As Levada Center sociologist Denis Volkov has shown in the Russian case, these generations are the first to get their news more from the internet rather than from television. They consider family to be their central value (Gen Y even more so than Z); they are neither rebellious nor angry in a “sons-against-fathers” way and insist, on the contrary, on their happiness. They believe in self-realization more than career or any kind of institutionalized freedom. They have been raised in a post-Soviet culture that has humanized childrearing and are confident in themselves and their uniqueness.

Like their counterparts across the globe, young Russians are slightly less interested in politics than are older generations. But this may not be a feature of their generation so much as a reflection of their age: politicization typically grows in middle age and peaks with an individual’s career. They overwhelmingly support Putin: in May 2017, 88 percent of them were in favor of the Russian president, compared to 82 percent for older generations. They were also more favorable toward the prime minister, and the government in general, than their elders, a trend noted by the Levada Center as early as 2013. At the same time, young people are also openly critical of Putin: like older generations, very few youths (15 percent) think that the President serves the interests of “average people.”

Young people still like the same talk shows as their elders, such as those of Vladimir Soloviev, Andrei Malakhov, or Vladimir Pozner, even if they prefer to watch them online. They also follow new personalities, such as Yuri Dud’, whose online interviews receive between 4 and 10 million viewers apiece. They do not trust traditional institutions and particularly distrust the mass media (65 percent of them do not trust it, compared to 35 percent who at least partly trust it).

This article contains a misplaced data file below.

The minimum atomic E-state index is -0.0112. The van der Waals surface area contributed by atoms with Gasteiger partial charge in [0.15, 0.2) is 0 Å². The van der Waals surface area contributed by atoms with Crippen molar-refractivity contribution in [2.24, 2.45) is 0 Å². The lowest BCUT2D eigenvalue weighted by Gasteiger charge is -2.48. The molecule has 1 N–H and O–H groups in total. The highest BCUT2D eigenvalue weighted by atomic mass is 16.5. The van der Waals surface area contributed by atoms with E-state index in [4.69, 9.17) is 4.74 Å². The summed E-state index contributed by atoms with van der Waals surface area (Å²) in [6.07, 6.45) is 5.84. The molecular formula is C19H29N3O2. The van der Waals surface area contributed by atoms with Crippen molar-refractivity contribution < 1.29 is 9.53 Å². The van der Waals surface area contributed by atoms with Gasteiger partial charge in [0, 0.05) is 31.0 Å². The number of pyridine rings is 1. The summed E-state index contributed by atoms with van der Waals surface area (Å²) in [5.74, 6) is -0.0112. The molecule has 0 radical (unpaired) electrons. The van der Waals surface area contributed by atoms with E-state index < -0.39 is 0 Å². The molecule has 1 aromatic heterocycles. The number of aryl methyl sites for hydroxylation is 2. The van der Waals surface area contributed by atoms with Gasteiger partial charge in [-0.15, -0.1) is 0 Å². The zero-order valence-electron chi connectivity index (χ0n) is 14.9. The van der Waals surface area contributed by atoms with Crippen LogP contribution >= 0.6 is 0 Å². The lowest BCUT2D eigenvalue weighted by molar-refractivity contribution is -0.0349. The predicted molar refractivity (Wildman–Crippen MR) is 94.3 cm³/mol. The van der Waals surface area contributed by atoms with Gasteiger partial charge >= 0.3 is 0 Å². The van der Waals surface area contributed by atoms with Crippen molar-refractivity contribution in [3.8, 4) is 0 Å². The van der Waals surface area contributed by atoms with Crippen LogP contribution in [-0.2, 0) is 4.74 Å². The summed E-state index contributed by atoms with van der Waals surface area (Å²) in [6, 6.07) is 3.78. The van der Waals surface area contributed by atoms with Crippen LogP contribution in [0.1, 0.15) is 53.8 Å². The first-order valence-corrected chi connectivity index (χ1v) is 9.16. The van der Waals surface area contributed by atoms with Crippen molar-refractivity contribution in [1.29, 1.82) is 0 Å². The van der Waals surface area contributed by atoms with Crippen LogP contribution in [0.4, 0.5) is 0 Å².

The younger generations are also more polarized: urban students are more opposition-minded, more favorable to liberal parties such as Yabloko, and more supportive of Alexey Navalny than are older generations and rural youth. While teenagers were said to constitute a good part of the Navalny-backed March 2017 protests, they are usually absent from workers’ demonstrations and statistically protest less than older generations. Even for those unsatisfied with the current elites, open rebellion remains a minority stance. Their vision of politics is not nationwide and old-fashioned but rooted in local urban activism. The best-known youth movement (67 percent of young people are aware of it), for instance, is StopKham, a movement backed by Nashi and therefore blessed by officials, that polices roads by placing large stickers on cars that are parked in the wrong place and publicizes videos of traffic violations-followed by Lev Protiv, a government-initiated movement that promotes social norms such as not smoking in public spaces.